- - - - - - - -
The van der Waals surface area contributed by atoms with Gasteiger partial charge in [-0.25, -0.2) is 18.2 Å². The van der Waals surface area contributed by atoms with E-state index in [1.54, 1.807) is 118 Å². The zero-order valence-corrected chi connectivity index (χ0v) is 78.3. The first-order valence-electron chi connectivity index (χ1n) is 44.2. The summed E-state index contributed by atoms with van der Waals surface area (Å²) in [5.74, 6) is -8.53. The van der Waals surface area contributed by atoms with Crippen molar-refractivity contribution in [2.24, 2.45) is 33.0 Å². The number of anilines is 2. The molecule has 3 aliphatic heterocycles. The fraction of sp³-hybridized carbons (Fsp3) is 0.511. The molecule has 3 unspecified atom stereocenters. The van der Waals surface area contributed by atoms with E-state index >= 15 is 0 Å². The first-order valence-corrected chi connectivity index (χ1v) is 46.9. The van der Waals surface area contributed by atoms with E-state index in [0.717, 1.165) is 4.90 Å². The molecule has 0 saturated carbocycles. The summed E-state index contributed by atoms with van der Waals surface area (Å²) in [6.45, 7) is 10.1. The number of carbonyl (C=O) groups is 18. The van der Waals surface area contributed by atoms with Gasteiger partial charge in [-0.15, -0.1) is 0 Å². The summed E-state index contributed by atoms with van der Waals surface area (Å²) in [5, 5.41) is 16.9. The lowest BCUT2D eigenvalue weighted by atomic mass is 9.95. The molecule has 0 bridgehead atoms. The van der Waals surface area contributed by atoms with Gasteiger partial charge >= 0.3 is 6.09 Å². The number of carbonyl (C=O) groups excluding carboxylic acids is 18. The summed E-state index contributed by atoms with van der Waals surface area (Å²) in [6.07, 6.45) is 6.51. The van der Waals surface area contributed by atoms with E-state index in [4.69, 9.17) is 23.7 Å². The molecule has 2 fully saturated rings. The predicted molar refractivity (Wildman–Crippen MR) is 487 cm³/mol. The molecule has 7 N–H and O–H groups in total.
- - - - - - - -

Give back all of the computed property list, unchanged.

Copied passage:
The van der Waals surface area contributed by atoms with Gasteiger partial charge in [-0.25, -0.2) is 18.2 Å². The van der Waals surface area contributed by atoms with E-state index in [1.54, 1.807) is 118 Å². The zero-order valence-corrected chi connectivity index (χ0v) is 78.3. The first-order valence-electron chi connectivity index (χ1n) is 44.2. The summed E-state index contributed by atoms with van der Waals surface area (Å²) in [5.74, 6) is -8.53. The van der Waals surface area contributed by atoms with Crippen molar-refractivity contribution in [2.24, 2.45) is 33.0 Å². The number of anilines is 2. The molecule has 3 aliphatic heterocycles. The fraction of sp³-hybridized carbons (Fsp3) is 0.511. The molecule has 3 unspecified atom stereocenters. The van der Waals surface area contributed by atoms with E-state index >= 15 is 0 Å². The first-order valence-corrected chi connectivity index (χ1v) is 46.9. The van der Waals surface area contributed by atoms with E-state index in [0.717, 1.165) is 4.90 Å². The molecule has 0 saturated carbocycles. The summed E-state index contributed by atoms with van der Waals surface area (Å²) in [6.45, 7) is 10.1. The number of carbonyl (C=O) groups is 18. The van der Waals surface area contributed by atoms with Gasteiger partial charge in [-0.15, -0.1) is 0 Å². The summed E-state index contributed by atoms with van der Waals surface area (Å²) in [5, 5.41) is 16.9. The lowest BCUT2D eigenvalue weighted by atomic mass is 9.95. The molecule has 0 bridgehead atoms. The van der Waals surface area contributed by atoms with Gasteiger partial charge >= 0.3 is 6.09 Å². The number of carbonyl (C=O) groups excluding carboxylic acids is 18. The summed E-state index contributed by atoms with van der Waals surface area (Å²) in [6.07, 6.45) is 6.51. The van der Waals surface area contributed by atoms with E-state index in [4.69, 9.17) is 23.7 Å². The molecule has 2 fully saturated rings. The predicted molar refractivity (Wildman–Crippen MR) is 487 cm³/mol. The molecule has 7 N–H and O–H groups in total.